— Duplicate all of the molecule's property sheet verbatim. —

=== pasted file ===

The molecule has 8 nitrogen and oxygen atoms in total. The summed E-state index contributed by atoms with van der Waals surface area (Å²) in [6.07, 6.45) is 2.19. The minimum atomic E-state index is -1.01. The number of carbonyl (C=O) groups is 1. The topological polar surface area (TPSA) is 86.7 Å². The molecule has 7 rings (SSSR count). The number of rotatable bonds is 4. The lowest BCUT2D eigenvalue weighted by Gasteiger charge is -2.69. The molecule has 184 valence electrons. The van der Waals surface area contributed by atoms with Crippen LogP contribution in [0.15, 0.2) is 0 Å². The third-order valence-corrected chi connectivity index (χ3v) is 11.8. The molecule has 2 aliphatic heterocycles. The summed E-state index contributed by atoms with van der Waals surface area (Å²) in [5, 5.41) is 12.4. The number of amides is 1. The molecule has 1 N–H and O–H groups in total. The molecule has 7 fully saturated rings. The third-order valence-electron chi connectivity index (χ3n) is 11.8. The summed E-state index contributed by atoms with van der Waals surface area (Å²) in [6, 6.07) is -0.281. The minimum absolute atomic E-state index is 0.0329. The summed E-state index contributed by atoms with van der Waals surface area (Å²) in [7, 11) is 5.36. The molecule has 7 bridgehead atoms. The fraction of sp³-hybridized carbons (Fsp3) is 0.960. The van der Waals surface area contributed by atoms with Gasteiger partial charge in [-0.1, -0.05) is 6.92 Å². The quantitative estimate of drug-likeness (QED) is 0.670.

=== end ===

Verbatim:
The molecule has 8 nitrogen and oxygen atoms in total. The summed E-state index contributed by atoms with van der Waals surface area (Å²) in [6.07, 6.45) is 2.19. The minimum atomic E-state index is -1.01. The number of carbonyl (C=O) groups is 1. The topological polar surface area (TPSA) is 86.7 Å². The molecule has 7 rings (SSSR count). The number of rotatable bonds is 4. The lowest BCUT2D eigenvalue weighted by Gasteiger charge is -2.69. The molecule has 184 valence electrons. The van der Waals surface area contributed by atoms with Crippen LogP contribution in [0.15, 0.2) is 0 Å². The third-order valence-corrected chi connectivity index (χ3v) is 11.8. The molecule has 2 aliphatic heterocycles. The summed E-state index contributed by atoms with van der Waals surface area (Å²) in [5, 5.41) is 12.4. The number of amides is 1. The molecule has 1 N–H and O–H groups in total. The molecule has 7 fully saturated rings. The third-order valence-electron chi connectivity index (χ3n) is 11.8. The summed E-state index contributed by atoms with van der Waals surface area (Å²) in [6, 6.07) is -0.281. The minimum absolute atomic E-state index is 0.0329. The summed E-state index contributed by atoms with van der Waals surface area (Å²) in [7, 11) is 5.36. The molecule has 7 bridgehead atoms. The fraction of sp³-hybridized carbons (Fsp3) is 0.960. The van der Waals surface area contributed by atoms with Gasteiger partial charge in [-0.1, -0.05) is 6.92 Å². The quantitative estimate of drug-likeness (QED) is 0.670.